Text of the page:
Tips for the days leading up to the race
"Here I am with just a few days to go before the race, my gosh, I can already feel the adrenaline pumping." This is a very frequent thought among those who are about to take part in an important race - especially if they have been preparing for a long time with training and various sacrifices. Let's see what tips we have for the period leading up to the race.
I would like to point out that these tips refer in particular to endurance races such as marathons, ultratrail, gran fondo etc. and are the result of more than 20 years of experience in this area where I have seen just about everything. In this article I’ll share some practical and simple concepts which are easily applicable and can be integrated with your own personal “rituals".
If you’re going to take part in a race and come from an area at sea level or from a country far away, we recommend that you spend a period of adaptation and acclimatisation in the area where the race will take place:
if you have to face a 4-6hr journey to get to the location of the race, I recommend that you try to arrive at least the afternoon of the day before the start;
If you have a 6-10hr journey ahead of you, try to sleep at least 2 nights in the area before the start of the race.
If you also need to deal with a change in time zone, keep in mind that for each hour of time zone change (+/-) it is recommended that you spend at least 1 day on site before the start of the race (for example 3 hours of time zone = arriving 3 days beforehand).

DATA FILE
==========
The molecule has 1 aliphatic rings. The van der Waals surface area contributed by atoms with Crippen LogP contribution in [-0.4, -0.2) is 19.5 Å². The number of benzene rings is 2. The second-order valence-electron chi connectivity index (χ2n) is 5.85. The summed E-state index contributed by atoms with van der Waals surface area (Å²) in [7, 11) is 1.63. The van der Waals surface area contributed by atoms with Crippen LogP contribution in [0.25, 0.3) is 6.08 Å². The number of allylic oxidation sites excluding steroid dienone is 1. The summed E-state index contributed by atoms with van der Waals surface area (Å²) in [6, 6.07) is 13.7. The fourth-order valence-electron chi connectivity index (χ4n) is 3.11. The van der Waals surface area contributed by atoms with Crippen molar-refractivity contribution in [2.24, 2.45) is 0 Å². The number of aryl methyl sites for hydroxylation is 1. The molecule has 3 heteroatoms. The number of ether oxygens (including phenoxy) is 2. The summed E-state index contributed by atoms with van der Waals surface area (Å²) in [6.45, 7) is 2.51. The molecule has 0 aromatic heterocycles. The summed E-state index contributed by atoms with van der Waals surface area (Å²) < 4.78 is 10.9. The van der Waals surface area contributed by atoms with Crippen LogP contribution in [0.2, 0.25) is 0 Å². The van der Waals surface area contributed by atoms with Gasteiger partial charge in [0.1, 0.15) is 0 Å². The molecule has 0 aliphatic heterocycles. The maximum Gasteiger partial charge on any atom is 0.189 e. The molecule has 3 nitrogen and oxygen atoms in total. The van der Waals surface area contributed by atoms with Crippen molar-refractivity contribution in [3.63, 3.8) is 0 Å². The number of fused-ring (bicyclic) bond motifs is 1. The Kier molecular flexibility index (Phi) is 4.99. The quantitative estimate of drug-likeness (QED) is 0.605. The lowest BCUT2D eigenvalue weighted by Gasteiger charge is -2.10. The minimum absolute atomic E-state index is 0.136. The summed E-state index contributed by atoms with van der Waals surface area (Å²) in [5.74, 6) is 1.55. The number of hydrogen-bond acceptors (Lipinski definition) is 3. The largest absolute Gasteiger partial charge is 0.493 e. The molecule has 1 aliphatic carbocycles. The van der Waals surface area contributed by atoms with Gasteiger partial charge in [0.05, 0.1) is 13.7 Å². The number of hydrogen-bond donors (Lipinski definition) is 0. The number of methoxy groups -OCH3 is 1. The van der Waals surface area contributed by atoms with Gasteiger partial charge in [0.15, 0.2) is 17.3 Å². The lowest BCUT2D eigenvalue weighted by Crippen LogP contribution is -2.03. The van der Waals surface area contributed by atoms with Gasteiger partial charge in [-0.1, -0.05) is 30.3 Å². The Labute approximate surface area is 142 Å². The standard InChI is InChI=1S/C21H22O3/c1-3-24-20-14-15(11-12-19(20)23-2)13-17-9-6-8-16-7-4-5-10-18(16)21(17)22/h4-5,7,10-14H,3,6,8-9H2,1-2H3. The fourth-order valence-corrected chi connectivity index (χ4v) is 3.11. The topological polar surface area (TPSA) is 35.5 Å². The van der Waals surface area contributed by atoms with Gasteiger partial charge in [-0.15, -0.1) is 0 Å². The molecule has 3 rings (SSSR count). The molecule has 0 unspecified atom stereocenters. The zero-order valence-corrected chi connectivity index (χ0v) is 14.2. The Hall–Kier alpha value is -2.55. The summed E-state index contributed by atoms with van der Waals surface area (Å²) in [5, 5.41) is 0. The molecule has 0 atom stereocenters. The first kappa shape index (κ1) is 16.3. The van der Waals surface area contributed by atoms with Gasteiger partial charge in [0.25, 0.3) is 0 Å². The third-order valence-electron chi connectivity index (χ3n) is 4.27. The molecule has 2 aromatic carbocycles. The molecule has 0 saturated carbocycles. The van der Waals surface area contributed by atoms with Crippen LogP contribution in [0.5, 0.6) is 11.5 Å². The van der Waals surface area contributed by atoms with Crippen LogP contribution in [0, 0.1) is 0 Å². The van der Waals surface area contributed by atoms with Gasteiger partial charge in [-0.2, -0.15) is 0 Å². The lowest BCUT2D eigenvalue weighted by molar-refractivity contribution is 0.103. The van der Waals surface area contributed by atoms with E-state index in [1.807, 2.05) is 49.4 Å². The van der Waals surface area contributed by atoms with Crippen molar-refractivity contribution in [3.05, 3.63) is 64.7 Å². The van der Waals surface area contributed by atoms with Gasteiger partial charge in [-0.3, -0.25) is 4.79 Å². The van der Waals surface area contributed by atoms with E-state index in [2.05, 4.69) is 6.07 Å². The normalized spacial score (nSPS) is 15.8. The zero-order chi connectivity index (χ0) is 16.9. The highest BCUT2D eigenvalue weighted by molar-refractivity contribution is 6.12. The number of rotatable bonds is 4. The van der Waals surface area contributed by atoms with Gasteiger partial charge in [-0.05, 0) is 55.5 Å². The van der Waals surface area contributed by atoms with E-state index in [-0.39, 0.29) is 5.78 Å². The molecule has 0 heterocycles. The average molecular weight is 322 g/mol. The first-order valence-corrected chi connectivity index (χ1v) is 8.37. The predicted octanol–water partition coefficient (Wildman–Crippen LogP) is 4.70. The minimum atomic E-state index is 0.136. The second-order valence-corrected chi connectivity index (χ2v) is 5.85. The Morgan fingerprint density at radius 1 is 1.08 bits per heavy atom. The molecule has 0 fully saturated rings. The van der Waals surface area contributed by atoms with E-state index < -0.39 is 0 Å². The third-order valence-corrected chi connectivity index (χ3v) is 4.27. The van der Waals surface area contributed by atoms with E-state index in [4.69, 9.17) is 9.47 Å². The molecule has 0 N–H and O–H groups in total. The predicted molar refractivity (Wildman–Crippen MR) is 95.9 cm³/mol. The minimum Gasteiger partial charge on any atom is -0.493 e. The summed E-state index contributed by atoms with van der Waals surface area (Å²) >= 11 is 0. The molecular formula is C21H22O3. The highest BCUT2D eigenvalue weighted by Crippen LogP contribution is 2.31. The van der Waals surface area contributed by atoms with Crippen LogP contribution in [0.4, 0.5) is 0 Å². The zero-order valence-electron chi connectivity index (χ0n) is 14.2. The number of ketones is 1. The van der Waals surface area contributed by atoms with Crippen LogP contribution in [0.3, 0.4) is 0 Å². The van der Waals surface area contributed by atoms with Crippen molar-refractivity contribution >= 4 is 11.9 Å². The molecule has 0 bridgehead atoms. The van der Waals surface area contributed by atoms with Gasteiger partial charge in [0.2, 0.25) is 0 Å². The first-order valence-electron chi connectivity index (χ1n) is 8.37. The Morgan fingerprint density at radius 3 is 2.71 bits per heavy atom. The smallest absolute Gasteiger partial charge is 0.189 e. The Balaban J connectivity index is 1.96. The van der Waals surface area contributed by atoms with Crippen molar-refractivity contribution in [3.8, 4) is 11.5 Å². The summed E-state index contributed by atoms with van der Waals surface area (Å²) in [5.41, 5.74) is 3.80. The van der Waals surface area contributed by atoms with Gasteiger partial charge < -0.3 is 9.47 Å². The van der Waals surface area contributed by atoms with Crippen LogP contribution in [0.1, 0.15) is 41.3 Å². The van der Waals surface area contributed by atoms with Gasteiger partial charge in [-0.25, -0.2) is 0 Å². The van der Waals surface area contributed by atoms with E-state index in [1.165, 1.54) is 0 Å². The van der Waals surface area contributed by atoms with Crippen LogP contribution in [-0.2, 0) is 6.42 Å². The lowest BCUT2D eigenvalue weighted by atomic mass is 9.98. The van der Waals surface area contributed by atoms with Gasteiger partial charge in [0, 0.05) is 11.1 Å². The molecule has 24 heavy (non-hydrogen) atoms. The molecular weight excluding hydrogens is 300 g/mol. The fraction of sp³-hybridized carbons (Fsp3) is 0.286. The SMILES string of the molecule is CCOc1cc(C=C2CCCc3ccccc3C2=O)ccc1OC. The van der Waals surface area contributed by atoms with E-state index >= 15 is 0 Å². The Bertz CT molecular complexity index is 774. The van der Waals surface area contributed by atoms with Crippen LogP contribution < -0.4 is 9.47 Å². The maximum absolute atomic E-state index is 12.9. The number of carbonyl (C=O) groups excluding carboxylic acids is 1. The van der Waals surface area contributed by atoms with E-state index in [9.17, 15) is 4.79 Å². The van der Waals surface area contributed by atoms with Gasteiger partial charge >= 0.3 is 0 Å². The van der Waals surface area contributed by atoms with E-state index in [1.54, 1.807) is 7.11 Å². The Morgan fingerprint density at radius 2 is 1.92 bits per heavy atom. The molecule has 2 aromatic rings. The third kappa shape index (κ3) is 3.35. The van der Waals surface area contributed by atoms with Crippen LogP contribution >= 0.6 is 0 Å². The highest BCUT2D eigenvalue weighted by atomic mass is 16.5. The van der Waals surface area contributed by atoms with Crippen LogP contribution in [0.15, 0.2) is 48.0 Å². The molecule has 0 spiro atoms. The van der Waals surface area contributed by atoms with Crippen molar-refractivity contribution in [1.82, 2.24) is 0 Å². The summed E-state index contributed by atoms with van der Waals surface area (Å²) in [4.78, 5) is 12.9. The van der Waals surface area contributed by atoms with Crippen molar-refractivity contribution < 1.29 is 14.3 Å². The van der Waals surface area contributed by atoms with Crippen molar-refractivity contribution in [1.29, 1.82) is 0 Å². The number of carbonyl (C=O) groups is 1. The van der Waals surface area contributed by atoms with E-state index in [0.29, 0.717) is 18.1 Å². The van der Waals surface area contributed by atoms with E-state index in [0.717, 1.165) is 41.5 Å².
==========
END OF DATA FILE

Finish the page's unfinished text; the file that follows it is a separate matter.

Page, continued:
If you are lucky enough to arrive two days before the race, I recommend that you look at some of the sections of the course and acclimatise yourself, perhaps going up in the morning or early afternoon to any easily accessible areas where the altitude is higher.  In the afternoon I recommend you take a "nap" of up to 30 minutes and then get ready for the race.
With regards to meals, make sure you have your main meal at least 4 hours before the start of the race and don’t forget to have a small snack an hour beforehand.
Also, don’t forget to find out where the bib collection is located and what procedures the organisation requires. This phase is often a source of stress and inconvenience which is unnecessary and easily preventable.
Last but not least, in the days leading up to the race, do not change your habits and/or what you usually do during training sessions. The hard work is done, relax and try to enjoy the moment and the fact that you’ve got the chance to take part in and enjoy such an occasion that many can’t! Remember to eat well, rest and above all...
… Good luck.
Riccardo Marini
In collaboration with Total Training